American Studies

American Studies Major

PEL students interested in American Studies should contact Dr. Catherine Griggs at griggscm@eckerd.edu

American Studies is a broad, interdisciplinary major in American civilization that focuses upon American experience and identity, past and present, using the methods and approaches of a variety of academic disciplines, as well as the distinctive cultural perspective of American Studies. At Eckerd College, the program is built around the core disciplines of history, literature, and political science. In order to allow students to shape their courses of study to their own intellectual goals, the major may also include courses in diverse fields such as philosophy, religion, art, economics, communication, women's and gender studies, and sociology, provided that the courses are related to understanding the society and culture of the United States. Each student's program is developed in consultation with faculty, and should form a consistent pattern of courses in American culture and institutions.

Students who complete the American Studies major demonstrate the following competencies:

  • Knowledge of American history, institutions, environment, values, and culture from an interdisciplinary perspective, with an emphasis on American experience and identity past and present, demonstrated by the ability to talk and write intelligently and effectively about these topics.
  • Knowledge of the development of the field of American Studies as an academic discipline, including its methods, scope, and perspectives.
  • Understanding of a core discipline in American Studies (e.g., American history, American literature, American government, political science, etc.) and how it relates to the larger field of American Studies, as well as how the study of the core discipline is enriched by the interdisciplinary approach of American Studies.
  • Familiarity with the classic works in American Studies and the ability to evaluate the author's methodology.
  • Demonstrated ability to undertake a research project that will explore important issues and problems in methodology and interpretation of American Studies.

A major in American Studies consists of a minimum of eleven courses. Six of the eleven courses must be beyond the introductory level. Electives in the major should be chosen in consultation with discipline faculty. Each student majoring in American Studies must pass a senior comprehensive examination, or, if invited by the faculty, write a senior thesis.

The American Studies major should include at least five courses from one of the core disciplines of history, literature, or political science. An introductory survey course in the core discipline should be chosen in consultation with discipline faculty. Majors should also choose at least three American Studies courses, one of which must be AM 201H. At least two additional courses should be chosen from American Studies or another discipline that directly relates to the study of American culture and society. In addition to courses from another of the core disciplines, students may choose courses in the following areas: courses that have a comparative perspective or that place American culture or society in a global context; Cultural Studies courses in media, communication, and representation, with a substantial component dealing with the United States; courses with an African American or Women's and Gender Studies emphasis, or courses with an environmental or pre-law focus, with a substantial component dealing with the United States.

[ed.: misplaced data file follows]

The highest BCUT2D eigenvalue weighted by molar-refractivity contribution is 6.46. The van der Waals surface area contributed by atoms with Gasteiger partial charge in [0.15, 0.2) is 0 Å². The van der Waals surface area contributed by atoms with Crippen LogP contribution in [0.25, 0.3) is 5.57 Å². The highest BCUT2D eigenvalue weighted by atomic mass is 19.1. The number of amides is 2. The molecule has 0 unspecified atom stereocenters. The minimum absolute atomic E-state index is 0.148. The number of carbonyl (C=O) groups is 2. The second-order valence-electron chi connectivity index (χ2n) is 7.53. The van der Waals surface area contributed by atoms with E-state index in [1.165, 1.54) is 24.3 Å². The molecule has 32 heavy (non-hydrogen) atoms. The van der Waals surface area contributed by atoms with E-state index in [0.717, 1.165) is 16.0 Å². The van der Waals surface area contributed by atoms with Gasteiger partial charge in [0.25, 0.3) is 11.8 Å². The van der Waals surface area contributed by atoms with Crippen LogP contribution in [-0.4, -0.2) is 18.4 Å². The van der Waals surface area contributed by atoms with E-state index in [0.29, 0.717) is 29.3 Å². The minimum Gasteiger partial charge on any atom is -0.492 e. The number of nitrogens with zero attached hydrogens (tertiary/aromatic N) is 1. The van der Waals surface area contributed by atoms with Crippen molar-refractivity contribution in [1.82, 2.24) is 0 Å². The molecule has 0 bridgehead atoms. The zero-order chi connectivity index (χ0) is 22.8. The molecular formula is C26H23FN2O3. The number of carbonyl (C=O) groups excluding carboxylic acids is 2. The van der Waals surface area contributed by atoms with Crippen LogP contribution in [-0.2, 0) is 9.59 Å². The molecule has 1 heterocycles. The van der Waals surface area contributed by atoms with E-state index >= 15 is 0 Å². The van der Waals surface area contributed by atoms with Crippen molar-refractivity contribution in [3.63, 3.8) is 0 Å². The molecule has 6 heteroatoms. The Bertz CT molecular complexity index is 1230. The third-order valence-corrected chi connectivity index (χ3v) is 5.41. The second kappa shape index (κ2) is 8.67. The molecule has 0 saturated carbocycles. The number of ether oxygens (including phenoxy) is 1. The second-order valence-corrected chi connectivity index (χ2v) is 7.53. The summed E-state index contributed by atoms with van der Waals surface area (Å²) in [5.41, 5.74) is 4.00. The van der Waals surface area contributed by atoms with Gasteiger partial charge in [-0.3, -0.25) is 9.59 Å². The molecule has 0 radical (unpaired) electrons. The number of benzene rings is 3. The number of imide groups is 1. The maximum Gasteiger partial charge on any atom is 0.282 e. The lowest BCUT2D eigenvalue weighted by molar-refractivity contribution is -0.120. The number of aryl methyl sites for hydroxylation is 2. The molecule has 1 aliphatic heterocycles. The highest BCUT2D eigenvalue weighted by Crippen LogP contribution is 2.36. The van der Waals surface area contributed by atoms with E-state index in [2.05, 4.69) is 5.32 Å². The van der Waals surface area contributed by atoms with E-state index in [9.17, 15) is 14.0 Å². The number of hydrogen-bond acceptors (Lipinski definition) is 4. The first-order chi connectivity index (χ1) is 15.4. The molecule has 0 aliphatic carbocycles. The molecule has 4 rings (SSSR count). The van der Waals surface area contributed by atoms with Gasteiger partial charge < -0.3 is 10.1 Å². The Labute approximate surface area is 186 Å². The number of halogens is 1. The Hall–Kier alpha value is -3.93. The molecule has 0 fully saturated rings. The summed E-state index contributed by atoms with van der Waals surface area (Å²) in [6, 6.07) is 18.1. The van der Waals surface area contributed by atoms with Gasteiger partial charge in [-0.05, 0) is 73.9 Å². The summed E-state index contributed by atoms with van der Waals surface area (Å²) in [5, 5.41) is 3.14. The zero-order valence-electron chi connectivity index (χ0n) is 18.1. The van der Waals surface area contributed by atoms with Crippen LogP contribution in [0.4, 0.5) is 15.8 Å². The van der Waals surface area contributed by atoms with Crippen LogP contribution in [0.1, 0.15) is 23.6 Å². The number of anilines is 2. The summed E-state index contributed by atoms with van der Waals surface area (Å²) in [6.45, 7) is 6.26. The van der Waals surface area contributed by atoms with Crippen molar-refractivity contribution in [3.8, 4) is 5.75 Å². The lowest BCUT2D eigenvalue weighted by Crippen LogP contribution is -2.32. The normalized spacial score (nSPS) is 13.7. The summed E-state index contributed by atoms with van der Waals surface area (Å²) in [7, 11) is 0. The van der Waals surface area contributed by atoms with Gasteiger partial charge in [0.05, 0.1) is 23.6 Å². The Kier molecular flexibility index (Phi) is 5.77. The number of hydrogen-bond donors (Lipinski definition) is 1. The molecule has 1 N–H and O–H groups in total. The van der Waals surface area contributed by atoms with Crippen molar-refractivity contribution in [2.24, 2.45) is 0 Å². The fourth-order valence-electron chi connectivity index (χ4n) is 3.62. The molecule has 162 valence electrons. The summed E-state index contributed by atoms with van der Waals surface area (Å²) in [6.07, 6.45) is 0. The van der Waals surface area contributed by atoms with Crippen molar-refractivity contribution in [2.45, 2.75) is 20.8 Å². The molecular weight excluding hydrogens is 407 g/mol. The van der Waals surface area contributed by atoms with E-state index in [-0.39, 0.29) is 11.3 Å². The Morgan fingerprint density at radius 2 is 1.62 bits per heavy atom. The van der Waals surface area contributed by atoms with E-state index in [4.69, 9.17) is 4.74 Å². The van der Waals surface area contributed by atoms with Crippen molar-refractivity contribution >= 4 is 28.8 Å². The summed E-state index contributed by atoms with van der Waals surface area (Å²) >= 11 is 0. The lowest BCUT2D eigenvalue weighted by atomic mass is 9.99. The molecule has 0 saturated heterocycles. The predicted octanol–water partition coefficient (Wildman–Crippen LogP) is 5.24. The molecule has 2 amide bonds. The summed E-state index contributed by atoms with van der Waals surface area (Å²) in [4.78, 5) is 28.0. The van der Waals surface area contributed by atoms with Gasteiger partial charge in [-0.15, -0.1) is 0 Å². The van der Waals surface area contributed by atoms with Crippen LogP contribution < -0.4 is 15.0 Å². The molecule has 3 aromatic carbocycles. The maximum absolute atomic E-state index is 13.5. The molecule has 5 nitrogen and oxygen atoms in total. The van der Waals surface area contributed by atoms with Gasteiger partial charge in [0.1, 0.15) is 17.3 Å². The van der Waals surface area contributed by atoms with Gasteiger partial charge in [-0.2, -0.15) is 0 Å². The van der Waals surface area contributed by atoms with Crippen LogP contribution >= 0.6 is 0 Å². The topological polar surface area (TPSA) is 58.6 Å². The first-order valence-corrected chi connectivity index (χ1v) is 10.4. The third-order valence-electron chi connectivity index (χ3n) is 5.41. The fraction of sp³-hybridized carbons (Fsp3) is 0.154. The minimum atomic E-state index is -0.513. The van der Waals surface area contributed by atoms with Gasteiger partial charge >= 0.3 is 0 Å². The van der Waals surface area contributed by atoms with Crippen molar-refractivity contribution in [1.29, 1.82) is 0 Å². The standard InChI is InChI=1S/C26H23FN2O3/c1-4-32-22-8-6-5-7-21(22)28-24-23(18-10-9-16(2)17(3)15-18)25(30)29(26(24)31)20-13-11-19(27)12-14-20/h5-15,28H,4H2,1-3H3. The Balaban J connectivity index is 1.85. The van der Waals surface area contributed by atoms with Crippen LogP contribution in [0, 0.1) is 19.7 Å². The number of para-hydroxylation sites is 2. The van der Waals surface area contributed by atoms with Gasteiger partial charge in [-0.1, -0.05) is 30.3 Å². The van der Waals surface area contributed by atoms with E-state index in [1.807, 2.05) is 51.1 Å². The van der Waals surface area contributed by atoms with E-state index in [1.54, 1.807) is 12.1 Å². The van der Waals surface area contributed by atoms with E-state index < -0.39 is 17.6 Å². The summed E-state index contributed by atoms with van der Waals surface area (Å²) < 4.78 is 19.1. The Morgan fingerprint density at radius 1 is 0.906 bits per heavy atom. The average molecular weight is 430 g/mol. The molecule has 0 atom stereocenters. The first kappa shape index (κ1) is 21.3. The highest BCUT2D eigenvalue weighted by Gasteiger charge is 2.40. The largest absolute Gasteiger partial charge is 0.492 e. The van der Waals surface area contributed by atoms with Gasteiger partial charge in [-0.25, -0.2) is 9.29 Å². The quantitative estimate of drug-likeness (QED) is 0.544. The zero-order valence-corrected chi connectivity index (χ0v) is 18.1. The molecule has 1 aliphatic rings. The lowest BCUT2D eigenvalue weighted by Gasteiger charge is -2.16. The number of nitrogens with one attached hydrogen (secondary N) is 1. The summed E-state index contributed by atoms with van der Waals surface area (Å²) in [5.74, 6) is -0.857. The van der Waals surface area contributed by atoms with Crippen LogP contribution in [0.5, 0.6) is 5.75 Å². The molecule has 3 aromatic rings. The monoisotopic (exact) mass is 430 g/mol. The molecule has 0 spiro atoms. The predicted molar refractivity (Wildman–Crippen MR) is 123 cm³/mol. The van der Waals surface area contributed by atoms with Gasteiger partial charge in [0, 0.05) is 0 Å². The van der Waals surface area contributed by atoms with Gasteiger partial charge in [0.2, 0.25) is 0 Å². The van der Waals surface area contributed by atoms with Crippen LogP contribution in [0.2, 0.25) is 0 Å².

Career Opportunities

Meet the Lawyers of PEL

American Studies offers a broad general education in the liberal arts that fosters critical thinking, excellent problem solving skills, and the ability to express oneself articulately in both oral and written modes of communication. The American Studies program in PEL integrates the use of technology into many of its course offerings, promoting not only technical skills, but sophisticated understanding of this new medium of communication that is changing contemporary culture.

In PEL, the American Studies program provides outstanding preparation for a career in law. Many American Studies majors find that the interdisciplinary nature of American Studies makes perfect preparation for law school, with its emphasis on critical reading, evaluation of argument, and critique of facts and assumptions. Many American Studies majors become lawyers; others become paralegals or conflict resolution arbitrators in human resources. Others enter public service and administration and serve as legislative staff at all levels of government. Some have become officers of granting agencies, foundations, and non-profit organizations.